Online and offline strategies? Case Study of Oprah mentioning a product on her show will result in large search queries the next day.
As you launch a product (or your competitor) there’s clever ways to drive traffic your way.
User Behavior on Google results
Drop off points, users are more likely to click on results that appear high in results. More results can be found from eye tracking
There’s a few major drop off points:
Below the fold of page one is a big drop of
Followed by page 2
After page 3 is virtually none
What do users click on?
Within search results, in B2B user clicks were the following:
Paid Ads 19%
Why do users prefer organic over paid? Specific content types and perhaps trust. We don’t have the numbers for B2C, but the numbers aren’t as dramatic. Others in the audience suggested that PPC outperforms their Organic.
PPC vs SEO
Factors in determining your resource allocation
Type of Attribute: PPC vs SEO
Budget: Media budget | SEO is not free, requires resources
Speed to Market: Fast | SEO may take longer
Control over message: Lots of control | Less control
Flexibility: Strong | Less flexible
Longevity: Depends on budget | Longer term
Credibility: These may be co-dependent
Branding: These may be co-dependent
Competitive Market: Understanding how customers find your competitiors –leverage that to your benefit
Lee has session notes, be sure to check those out.
Google is growing, and folks are concernced it will favor it’s own tools and data over that of others
Dave Winer audaciously claims that Google will prefer and favor it’s own tools and applications than other third-party applications.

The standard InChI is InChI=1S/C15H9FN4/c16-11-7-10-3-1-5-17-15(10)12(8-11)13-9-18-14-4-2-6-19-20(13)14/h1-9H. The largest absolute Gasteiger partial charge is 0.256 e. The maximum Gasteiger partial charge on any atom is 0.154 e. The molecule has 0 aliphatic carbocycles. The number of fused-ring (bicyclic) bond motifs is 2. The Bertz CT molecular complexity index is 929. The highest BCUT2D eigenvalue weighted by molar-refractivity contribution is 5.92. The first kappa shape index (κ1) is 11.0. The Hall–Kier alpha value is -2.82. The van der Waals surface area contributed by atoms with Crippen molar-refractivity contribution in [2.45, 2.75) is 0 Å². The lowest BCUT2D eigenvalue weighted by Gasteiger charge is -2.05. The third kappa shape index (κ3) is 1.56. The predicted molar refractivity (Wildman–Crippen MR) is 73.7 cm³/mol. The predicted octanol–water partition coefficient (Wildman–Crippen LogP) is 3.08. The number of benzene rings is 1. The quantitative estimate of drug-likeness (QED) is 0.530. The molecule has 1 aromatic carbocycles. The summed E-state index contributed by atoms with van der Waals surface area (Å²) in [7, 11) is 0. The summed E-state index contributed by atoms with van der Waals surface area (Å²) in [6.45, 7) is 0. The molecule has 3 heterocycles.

Dave Winer puts fear in my heart for a world where Google won’t support feeds from other than it’s recent acquisition, Feedburner:
“It could end up meaning “doesn’t work at all.” It’s quite possible in the second or third iteration that Google drops support for non-Feedburner feeds. It wouldn’t be unprecedented, far from it. Google Blogoscoped created a long list of Google products that “prefer” other Google products. I’ve never seen Google not do this when they had the chance.”
Dave also gives an example of Blogger, which was acquired by Google:
“The instant they bought Blogger they tied it to their toolbar. If they had used an open API the toolbar would have worked with all blogging tools. Google just doesn’t think that way, sorry to say.”
I’ve got my own findings: My previous blog was on blogspot, which I stopped publishing to over a year ago, it’s technorati Authority is 56 compared my current wordpress with 1356. This wordpress blog has 24 times that authority (incoming links) of my Blogspot site.
Yet, when I do a Google search on “Web Strategy” the blogspot URL comes up top.
When I try Yahoo, I get significantly different results, this domain comes up top
[Google is favoring it’s own blogspot domain over my generic domain, although Yahoo does not. This incestuous behavior will likely continue, is it right or wrong?]
The same thing will likely happen for videos published on all networks. Google will start to favor it’s YouTube videos before any other network, I mean why wouldn’t they?
As Google continues to acquire more and more applications, the web becomes somewhat less democratized and those who align with Google products are more likely to succeed.
Dave’s not so audacious as it may first seem, he’s right, this will only continue as Google continues to grow.